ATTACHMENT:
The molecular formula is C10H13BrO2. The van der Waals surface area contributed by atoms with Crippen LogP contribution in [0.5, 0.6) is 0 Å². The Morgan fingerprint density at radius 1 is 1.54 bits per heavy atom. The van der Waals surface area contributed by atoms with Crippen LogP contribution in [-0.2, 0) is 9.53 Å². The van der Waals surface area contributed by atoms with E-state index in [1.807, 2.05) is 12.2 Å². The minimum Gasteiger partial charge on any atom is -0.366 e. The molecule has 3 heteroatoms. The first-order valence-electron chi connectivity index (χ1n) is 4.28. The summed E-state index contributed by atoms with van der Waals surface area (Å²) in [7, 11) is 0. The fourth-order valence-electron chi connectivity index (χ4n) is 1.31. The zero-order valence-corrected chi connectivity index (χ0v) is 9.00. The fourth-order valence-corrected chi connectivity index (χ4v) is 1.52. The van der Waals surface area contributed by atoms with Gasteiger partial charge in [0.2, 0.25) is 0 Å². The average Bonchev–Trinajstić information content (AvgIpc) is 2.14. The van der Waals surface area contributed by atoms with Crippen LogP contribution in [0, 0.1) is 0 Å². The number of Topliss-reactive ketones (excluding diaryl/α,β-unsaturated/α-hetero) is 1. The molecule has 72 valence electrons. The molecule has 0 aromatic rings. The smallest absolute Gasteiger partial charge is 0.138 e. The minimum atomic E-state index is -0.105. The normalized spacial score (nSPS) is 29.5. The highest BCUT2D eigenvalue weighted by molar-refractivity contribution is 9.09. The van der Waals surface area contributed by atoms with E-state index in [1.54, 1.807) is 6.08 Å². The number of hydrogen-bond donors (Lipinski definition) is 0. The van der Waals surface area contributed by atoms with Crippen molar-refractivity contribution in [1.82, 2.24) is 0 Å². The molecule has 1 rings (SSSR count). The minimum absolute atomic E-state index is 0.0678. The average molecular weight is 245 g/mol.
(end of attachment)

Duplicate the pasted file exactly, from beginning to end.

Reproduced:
The molecular formula is C10H13BrO2. The van der Waals surface area contributed by atoms with Crippen LogP contribution in [0.5, 0.6) is 0 Å². The Morgan fingerprint density at radius 1 is 1.54 bits per heavy atom. The van der Waals surface area contributed by atoms with Crippen LogP contribution in [-0.2, 0) is 9.53 Å². The van der Waals surface area contributed by atoms with E-state index in [1.807, 2.05) is 12.2 Å². The minimum Gasteiger partial charge on any atom is -0.366 e. The molecule has 3 heteroatoms. The first-order valence-electron chi connectivity index (χ1n) is 4.28. The summed E-state index contributed by atoms with van der Waals surface area (Å²) in [7, 11) is 0. The fourth-order valence-electron chi connectivity index (χ4n) is 1.31. The zero-order valence-corrected chi connectivity index (χ0v) is 9.00. The fourth-order valence-corrected chi connectivity index (χ4v) is 1.52. The van der Waals surface area contributed by atoms with Gasteiger partial charge in [0.2, 0.25) is 0 Å². The average Bonchev–Trinajstić information content (AvgIpc) is 2.14. The van der Waals surface area contributed by atoms with Crippen LogP contribution in [0, 0.1) is 0 Å². The number of Topliss-reactive ketones (excluding diaryl/α,β-unsaturated/α-hetero) is 1. The molecule has 72 valence electrons. The molecule has 0 aromatic rings. The smallest absolute Gasteiger partial charge is 0.138 e. The minimum atomic E-state index is -0.105. The normalized spacial score (nSPS) is 29.5. The highest BCUT2D eigenvalue weighted by molar-refractivity contribution is 9.09. The van der Waals surface area contributed by atoms with E-state index in [1.54, 1.807) is 6.08 Å². The number of hydrogen-bond donors (Lipinski definition) is 0. The van der Waals surface area contributed by atoms with Crippen molar-refractivity contribution in [1.82, 2.24) is 0 Å². The molecule has 1 rings (SSSR count). The minimum absolute atomic E-state index is 0.0678. The average molecular weight is 245 g/mol.